How is daCi organized and how does it function?

DaCi has official representatives from 18 different countries and several more countries participate. We do an international conference every three years, and there are usually about 800 to 1,000 attendees. However, it’s hard to say how many people are actually members. We have a lot of memberships where one member might include an entire organization and all the people who study and work there. Unfortunately, we have more members in first world countries, but we work as hard as we can to not remain a first world organization. The problem with access is often financial and it can be very hard for people from poorer countries to travel internationally, but at this past conference we had three people from the continent of Africa – one from Uganda and two from South Africa. We also had Bangladesh represented. Having this representation was very exciting to us.

DaCi functions as a way for people to collaborate and know about other like-minded people. It functions as much as an advocacy organization as an international point of cohesion and contact. It’s not heavily active day-to-day. It has an overarching goal of maintaining focus on the fundamental belief that every child should have access to dance.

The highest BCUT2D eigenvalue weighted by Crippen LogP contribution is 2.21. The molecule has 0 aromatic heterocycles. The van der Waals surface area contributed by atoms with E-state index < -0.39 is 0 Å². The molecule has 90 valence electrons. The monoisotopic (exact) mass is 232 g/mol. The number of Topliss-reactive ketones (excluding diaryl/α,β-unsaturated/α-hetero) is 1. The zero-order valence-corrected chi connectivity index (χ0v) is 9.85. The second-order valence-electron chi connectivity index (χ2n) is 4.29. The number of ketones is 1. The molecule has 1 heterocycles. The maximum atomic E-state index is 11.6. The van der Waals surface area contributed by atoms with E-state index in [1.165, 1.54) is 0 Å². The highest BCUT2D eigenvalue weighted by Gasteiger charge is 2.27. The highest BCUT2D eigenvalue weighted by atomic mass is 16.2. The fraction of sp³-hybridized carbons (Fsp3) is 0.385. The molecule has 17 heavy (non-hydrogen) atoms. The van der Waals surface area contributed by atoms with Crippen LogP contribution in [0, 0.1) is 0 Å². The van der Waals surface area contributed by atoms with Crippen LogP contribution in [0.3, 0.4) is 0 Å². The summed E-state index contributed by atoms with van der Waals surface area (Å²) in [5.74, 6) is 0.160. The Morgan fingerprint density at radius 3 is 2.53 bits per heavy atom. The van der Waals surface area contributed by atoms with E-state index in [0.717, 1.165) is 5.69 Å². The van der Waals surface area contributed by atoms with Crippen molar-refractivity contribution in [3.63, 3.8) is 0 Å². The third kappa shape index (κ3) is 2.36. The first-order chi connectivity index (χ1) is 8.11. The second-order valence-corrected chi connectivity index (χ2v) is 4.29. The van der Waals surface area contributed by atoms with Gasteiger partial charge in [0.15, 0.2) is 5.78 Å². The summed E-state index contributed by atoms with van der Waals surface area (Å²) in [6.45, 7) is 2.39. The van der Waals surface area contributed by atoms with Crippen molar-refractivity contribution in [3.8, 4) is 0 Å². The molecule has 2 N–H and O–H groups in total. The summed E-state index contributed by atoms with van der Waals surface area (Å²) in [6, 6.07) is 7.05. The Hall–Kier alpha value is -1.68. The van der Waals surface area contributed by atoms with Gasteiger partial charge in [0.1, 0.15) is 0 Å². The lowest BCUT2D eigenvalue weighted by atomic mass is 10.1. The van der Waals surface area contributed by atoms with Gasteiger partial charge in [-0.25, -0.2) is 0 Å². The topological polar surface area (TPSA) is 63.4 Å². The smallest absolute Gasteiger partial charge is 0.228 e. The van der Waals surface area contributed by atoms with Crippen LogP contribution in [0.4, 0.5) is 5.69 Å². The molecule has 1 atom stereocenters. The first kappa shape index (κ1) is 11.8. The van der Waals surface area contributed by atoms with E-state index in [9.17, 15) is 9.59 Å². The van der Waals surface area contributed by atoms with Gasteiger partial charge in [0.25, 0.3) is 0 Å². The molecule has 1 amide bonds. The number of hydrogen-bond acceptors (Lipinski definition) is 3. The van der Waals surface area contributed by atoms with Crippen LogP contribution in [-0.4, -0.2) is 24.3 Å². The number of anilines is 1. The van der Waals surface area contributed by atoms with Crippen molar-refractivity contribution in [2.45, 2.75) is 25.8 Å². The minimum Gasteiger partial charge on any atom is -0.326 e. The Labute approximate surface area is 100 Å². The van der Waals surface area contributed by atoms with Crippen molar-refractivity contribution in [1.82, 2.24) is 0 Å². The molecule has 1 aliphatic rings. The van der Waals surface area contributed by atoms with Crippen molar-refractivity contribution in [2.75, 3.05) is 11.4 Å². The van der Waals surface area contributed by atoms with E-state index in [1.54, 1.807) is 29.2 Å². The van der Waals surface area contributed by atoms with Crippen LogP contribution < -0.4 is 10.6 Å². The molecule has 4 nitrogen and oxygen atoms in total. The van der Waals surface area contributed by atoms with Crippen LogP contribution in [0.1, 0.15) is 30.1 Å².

We do have some funding, so we encourage research and interactive capabilities. As the world has become more global with electronic communication, we’ve started something called twinning projects. Even when members can’t meet face-to-face, they can interact with someone in another part of the world through Skype or any other mediated technology so they can dance and create together, and hopefully one day meet face-to-face. In that way, daCi is as much about international cooperation and communication as anything else.